They went into the diner to talk.

Dan knew he'd always remember every word of the conversation, especially since he was going to write it all down in his special notebook as soon as he got home. The conversation started with "What did you say your name was, kid?" and moved onto "Minutemen aren't doing so well these days" and some vague hints about succession that made Dan's heart race. It was becoming clear that he needed to really impress Nite Owl, so he said, "You know, we're really similar."

"Really?" Nite Owl said, his eyes glinting in amusement. "What makes you say that?"

"Well," Dan said, his heart pounding so loudly he could barely gather his thoughts to speak, "I've always felt like I had this special connection with owls. I'm sure you understand. I love all birds, of course, and it almost feels like an insult to pick a favorite, but if I had to it would definitely be the owl."

"Well, that's... wonderful," Nite Owl said. "Definitely a good start."

"Oh, it's more than a start," Dan said. He was conscious that his voice was getting a bit loud, but he was too excited to rein it back. His hands were clammy.

"I mean, owls have the best hearing of all birds," Dan said. "When I heard there was an owl vigilante, I knew that you'd chosen an owl because of their hearing and the way they can turn their heads three-quarters of the way around—although not the full way around like everyone thinks because, alright, muscles just don't work that way—but they have such incredible observational skills, perfect for a viligante, you know? Not to even mention the fringe on the edge of their primary feathers that allows silent flight—I mean, it's like they are already these crusaders slinking through the night, and also vigilantes would have to adapt like that, you know how owls have adapted to being silent in the night, and also their claws are like raptors!"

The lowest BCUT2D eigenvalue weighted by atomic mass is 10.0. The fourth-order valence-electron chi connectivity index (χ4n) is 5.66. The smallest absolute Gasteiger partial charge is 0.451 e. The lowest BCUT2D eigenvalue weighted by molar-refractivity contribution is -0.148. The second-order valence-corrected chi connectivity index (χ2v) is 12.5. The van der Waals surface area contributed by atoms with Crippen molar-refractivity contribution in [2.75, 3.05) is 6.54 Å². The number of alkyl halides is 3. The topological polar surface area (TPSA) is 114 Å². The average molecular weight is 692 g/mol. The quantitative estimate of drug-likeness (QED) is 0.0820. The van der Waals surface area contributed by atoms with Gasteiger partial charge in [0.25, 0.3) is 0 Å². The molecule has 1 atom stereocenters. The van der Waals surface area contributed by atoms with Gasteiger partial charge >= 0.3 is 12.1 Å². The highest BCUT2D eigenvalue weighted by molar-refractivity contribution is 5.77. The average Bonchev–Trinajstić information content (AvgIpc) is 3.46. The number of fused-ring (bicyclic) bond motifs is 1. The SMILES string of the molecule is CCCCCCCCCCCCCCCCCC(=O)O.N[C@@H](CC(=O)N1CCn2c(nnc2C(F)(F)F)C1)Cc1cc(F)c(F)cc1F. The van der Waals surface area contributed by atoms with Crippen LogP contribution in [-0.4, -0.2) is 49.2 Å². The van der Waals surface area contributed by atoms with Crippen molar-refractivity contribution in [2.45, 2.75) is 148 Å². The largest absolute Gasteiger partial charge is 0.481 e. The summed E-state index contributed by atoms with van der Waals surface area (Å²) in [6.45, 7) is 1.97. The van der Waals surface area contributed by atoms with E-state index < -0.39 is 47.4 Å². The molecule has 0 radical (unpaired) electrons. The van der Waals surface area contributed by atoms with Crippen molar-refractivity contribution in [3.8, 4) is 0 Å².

He paused to breathe. Nite Owl was staring at him.

"Uh, kid," he said gently, "I appreciate your enthusiasm, but I just liked the name. Nite Owl."

Dan hesitated. "What?" he said. He had heard what Nite Owl said perfectly, of course, because he was listening to every single word Nite Owl said and always would forever, but Nite Owl surely must have meant something else.

"You've got some great ideas, though," Nite Owl said, looking at the Owlship blueprints they had spread across the table. "In fact, I've been thinking that maybe—"